It has been a short but well-travelled road for LA Dance Project, Benjamin Milliepied's artistic dance collective. From the first steps on the white-carpeted galleries of LA MoCA in 2012 to last night's performance at the chic enclave of the Wallis Theater in the old Beverly Hills post office, LADP has toured in 50 cities around the world including China and Japan.
I remember seeing Millepied dancing in the New York City Ballet Goldberg Variations with Wendy Whelan and in many other Balanchine and Robbins ballets: the perfect classical dancer. Then there was the Black Swan l experience which changed his life.
Then suddenly there was this free spirit leaping around the MocA galleries. Surely this free spirit was in Millepied all along, but the wider world had no way of knowing. "Long before I started my formal ballet training, I danced as a kid to the rhythm of the drums in Africa, where I grew up" Millepied reminds.
Into his own personal company--now separated from him by 6000 miles as he has taken on the huge assignment of running the Paris Opera Ballet--he has imbued this other spirit and I say without reservation that they are among the finest young companies dancing in the world today. Many were skeptical, including myself, that LADP could be a going concern with their fearless leader so far away and with such a huge challenge now confronting him in Paris. It's one thing to telecommute, quite another to deal in real time with dancers.
Instead some kind of long distance Captain Kirk teleportation seems to have transpired. The dancers technical skill, their lithe and beautiful bodies, their evident collegiality and bonhomie, this is what makes great dancing. I had seen LADP at BAM a few years ago and again recently at the Schindler House. But as of this stand, my respect for them has grown a hundredfold.
Millepied has taken primarily Juilliard dancers for the company. He says, "Juilliard provides a great environment with classical training as well as modern dance and improv classes. Also, students are exposed to working with contemporary choreographers, often in a collaborative manner. As a result some of the most talented graduates have this ideal mix of an open mind and strong technique, which I find so appealing. "
LA Dance Project membersLilja Rúriksdóttir, Julia Eicthen, Stephanie Amuaro, Nathan Makolandra, Morgan Lugo, Robbie Moore, Aaron Carr, Anthony Bryant,-
I have never seen better work by the sought-after young choreographer Justin Peck as in Murder Ballades with stirring music by Bryce Dessner and Eighth Blackbird. The dancers slip sneakers on and off to move swiftly to catch each other and gambol. The turns are lightening fast, the leaps and combinations sophisticated and intricate.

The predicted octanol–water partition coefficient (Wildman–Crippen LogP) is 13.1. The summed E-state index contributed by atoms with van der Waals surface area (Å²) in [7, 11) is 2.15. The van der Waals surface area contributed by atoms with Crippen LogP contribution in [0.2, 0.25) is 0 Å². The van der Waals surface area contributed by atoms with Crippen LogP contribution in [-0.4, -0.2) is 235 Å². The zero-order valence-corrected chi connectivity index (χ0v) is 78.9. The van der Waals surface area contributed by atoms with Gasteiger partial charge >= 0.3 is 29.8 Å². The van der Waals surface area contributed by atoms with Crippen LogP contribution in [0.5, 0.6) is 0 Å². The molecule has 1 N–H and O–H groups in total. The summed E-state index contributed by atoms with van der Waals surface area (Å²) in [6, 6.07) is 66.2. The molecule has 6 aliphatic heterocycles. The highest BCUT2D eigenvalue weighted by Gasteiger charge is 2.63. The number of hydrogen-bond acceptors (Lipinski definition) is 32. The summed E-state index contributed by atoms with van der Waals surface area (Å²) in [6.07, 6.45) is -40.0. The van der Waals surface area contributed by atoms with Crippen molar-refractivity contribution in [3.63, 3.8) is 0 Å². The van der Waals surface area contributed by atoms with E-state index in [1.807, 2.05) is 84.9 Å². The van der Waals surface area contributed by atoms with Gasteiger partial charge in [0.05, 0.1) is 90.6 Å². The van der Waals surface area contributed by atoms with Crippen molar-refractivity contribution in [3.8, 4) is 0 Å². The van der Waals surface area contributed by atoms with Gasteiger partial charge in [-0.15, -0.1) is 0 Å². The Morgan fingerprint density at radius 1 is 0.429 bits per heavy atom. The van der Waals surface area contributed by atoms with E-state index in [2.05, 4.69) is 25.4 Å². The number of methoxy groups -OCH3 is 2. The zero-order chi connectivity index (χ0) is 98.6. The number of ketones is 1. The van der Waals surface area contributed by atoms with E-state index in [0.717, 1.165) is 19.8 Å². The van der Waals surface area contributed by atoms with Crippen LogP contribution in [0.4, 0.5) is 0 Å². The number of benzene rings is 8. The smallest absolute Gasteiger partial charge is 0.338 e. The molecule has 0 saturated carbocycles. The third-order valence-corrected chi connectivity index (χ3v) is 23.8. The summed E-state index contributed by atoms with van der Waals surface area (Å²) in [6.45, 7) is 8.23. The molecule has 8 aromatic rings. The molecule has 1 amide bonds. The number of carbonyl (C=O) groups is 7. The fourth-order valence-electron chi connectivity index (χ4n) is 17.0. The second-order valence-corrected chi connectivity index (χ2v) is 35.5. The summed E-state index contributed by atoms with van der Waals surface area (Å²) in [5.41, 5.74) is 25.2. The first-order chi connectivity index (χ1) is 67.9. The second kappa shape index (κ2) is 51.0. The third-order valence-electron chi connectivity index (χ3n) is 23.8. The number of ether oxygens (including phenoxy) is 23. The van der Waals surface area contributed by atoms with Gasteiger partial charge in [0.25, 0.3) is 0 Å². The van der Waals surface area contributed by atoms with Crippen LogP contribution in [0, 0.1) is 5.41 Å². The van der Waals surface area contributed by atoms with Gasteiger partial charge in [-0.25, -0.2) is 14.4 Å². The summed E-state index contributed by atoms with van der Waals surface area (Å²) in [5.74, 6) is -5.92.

In Harbor Me, a piece by Sidi Larbi Cherkaoui, the all male cast (which alternates with an all female cast--how refreshing!) confounds you with their technical virtuosity. The Eastern musical vibe from Park Woojae Geomungo "Extension" which moves from Morocco to India and back again challenges dance norms in every way possible, yet the sinewy dancers (you will run to Pilates after you see these dancers) take you with them on this souk-like, practically Cirque de Soleil-ish journey.
Harbor Me all female cast photo by Rose Eichenbaum
Harbor Me, all male cast
Hearts and Arrows, Millepied's own piece to music by Philip Glass with stellar black and white costumes by ex-NYC Ballet dancer Janie Taylor (who knew?!--as good as Alaia!!) makes excellent use of the full company as only he knows them.
"It is amazing to see how the dancers themselves have become so independent, fearless, and are always ready for the next challenge" adds Millepied. "They are tireless, really. Choreographers often respond to this energy by then making particularly strong work". Trust is essential in this kind of dancing, and it appears to be present in healthy measure.
Ballerina Carla Korbes who was at the performance with her 5 week old baby is a more recent addition to the artistic direction and will surely import some of her own ballet moxie to the troupe, but if Millepied waves his magic wand, hidden reserves will emerge in her as well that have not yet been tapped.
Of course LA is the poorer for not having them here in the city more often though this is their permanent base. Like any small company, they must tour to survive. We can only hope that support from the LA community grows in parallel with the company, the way visual arts support has exploded. Millepied says, "In the near future I hope that the newly established Colburn Dance Academy, which focuses on ballet but also widens the spectrum with other techniques (the students take weekly classes with L.A. Dance Project) will deliver a new generation of ballet dancers, who will eventually be able to integrate L.A. Dance Project as I am planning to grow the company"
In the short term, Millepied wants to work even more with American choreographers and also nurture choreographic talent within the company. He plans to work soon again with Mark Bradford and has just received a new score by Andy Akiho to premiere in June at Sadler's Wells in London. (May I recommend Myles Thatcher?)
LA Dance project is dymanic and fluid. Absent the constraints of a large company and venue to support, it is able to give choreographers, dancers, musicians, costume designers and visual artists new opportunities to display their fullest, creative selves.
All photographs by Kevin Parry, courtesy LADP
Go to www.ladanceproject.com for information about LA Dance project's upcoming season